Putting Practice - His research shows the more different the practice putt is from an actual shot, the more useless that practice is because the brain is fully aware of this fact, and the mind wanders more. Dr. Justice's recommendation is to practice putt with only one ball, and never from the same spot. You want to simulate actual putts on the course and eliminate negative thoughts.
Putting During a Round - While playing a round, doing practice strokes looking at the ground beside the ball, just before hitting the putt, has a negative impact on brain in over 95% of the time. Eliminate these types of practice strokes to allow your brain to focus on holding your target. Your putting practice stroke is not a real practice stroke. You're not hitting a ball. The brain knows that. It's an unnecessary distraction, robbing your brain of precious seconds it needs to be holding the target, because the eyes are instead, focused on the ground.
We define "negative thoughts" as anything distracting a golfer from holding the target. What makes golf the most challenging target sport of all is that our eyes are not on the target ... so the brain must “remember" where the target is....which is the most important variable in putting.
Putting is a target sport. Targets are captured by our eyes but processed in the brain (middleman), before the muscles execute the stroke. When a "practice" stroke is made just before the actual stroke, it will activate a different part of the brain (memory), which diminishes sensory (eye) input. A practice stroke not focused on the target creates more brain noise as a distraction. Dr. Justice recommends never rehearsing a shot without a target in sight.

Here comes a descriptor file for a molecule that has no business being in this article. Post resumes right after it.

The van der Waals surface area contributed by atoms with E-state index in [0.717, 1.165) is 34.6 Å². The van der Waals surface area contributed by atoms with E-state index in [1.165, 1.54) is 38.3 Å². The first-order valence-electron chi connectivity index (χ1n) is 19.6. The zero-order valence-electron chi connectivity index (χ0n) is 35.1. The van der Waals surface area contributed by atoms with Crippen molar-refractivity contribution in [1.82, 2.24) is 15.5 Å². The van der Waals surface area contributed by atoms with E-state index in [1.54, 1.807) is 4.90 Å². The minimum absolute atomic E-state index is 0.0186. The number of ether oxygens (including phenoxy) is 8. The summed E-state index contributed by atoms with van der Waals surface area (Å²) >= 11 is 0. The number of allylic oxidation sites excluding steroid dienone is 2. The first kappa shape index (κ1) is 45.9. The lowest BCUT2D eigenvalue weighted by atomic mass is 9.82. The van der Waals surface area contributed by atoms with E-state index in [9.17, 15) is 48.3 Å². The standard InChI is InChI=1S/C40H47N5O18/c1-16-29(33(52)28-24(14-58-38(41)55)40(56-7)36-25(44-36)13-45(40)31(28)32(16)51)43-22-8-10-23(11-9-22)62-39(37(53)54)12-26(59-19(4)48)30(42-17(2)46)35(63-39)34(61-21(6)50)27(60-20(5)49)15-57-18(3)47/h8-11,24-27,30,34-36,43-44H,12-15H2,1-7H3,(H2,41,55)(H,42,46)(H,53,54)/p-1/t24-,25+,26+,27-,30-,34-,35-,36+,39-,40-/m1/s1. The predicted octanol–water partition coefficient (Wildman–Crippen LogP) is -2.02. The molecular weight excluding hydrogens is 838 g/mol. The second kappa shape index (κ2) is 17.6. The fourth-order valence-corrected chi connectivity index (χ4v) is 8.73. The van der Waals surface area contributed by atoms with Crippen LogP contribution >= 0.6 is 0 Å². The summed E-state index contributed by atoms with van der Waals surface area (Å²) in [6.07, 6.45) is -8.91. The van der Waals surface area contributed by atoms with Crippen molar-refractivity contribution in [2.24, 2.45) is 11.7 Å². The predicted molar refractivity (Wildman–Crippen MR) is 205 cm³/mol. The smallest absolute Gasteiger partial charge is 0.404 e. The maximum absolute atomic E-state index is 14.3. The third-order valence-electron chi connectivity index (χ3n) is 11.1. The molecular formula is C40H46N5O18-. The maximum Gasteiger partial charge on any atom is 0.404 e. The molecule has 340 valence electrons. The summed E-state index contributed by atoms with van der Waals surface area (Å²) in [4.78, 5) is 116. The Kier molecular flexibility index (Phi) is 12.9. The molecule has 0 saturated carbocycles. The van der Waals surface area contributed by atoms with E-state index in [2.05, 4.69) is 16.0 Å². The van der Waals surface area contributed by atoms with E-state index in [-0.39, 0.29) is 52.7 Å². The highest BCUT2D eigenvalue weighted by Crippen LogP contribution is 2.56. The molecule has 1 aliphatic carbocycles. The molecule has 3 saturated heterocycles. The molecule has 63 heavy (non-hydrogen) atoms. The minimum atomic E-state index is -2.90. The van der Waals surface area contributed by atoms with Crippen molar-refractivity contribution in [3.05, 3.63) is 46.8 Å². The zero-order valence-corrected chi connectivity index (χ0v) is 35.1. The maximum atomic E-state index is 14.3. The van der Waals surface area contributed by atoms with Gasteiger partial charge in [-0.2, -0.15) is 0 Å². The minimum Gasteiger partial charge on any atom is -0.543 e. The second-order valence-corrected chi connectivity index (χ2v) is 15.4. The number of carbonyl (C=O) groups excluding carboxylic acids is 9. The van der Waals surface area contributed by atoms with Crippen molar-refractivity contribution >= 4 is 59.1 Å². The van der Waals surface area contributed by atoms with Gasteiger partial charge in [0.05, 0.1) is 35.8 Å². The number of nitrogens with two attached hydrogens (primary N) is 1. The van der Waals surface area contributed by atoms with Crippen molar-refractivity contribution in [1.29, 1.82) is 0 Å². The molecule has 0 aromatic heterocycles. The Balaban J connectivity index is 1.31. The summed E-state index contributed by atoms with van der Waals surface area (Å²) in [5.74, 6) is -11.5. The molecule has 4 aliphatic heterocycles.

For an average person today, the brain will be distracted by itself (lose focus) every 3-10 seconds. In a 45-second pre-shot routine, that means there can be 4-15 times a possible distraction can enter the brain. Knowing this, is key to becoming a good putter so that the target is never lost.
His research discovered that brain scans on golfers while playing, saw the highest EEG activity (brain noise) on Greens, rather than on Tee Boxes or Fairways. When putting, the brain knows that accuracy is premium, and a final hole score is imminent! While waiting to putt, one must try and reduce brain noise. So, while waiting your turn, use the time to reduce the noise!
This research by Dr. Justice revealed to me how my putting routine, which I’ve used for 12 years, has been so advantageous. I’ve often been told by fellow players that I’m a good putter...My putting routine reflects my full swing routine, in that I'm always TARGET focused!
I stand behind the ball and find my target, which is either the hole on straight putts or the high-point on breaking putts.
I walk up beside the ball with my eyes on the target and take two practice strokes while looking at the TARGET (hole or high-point).
Then I step to the ball and immediately, without any delay, take one last look at the target and make my stroke. My mind is totally focused on the target throughout the putting process! My average time for each putt is 14 seconds...
All these years, unknowingly, I was using Dr. Justice’s target-focused approach to putting. This allowed me to quiet my mind as I only thought about and focused, only on the target. I was HOLDING THE TARGET, in my mind!
Dr. Chris Nix
**For more information on the One Plane Swing theOne Plane Golfer eBook is available on the for sale on the home page of this site. It's a beautifully illustrated description of the One Plane Swing and how to apply it to your game.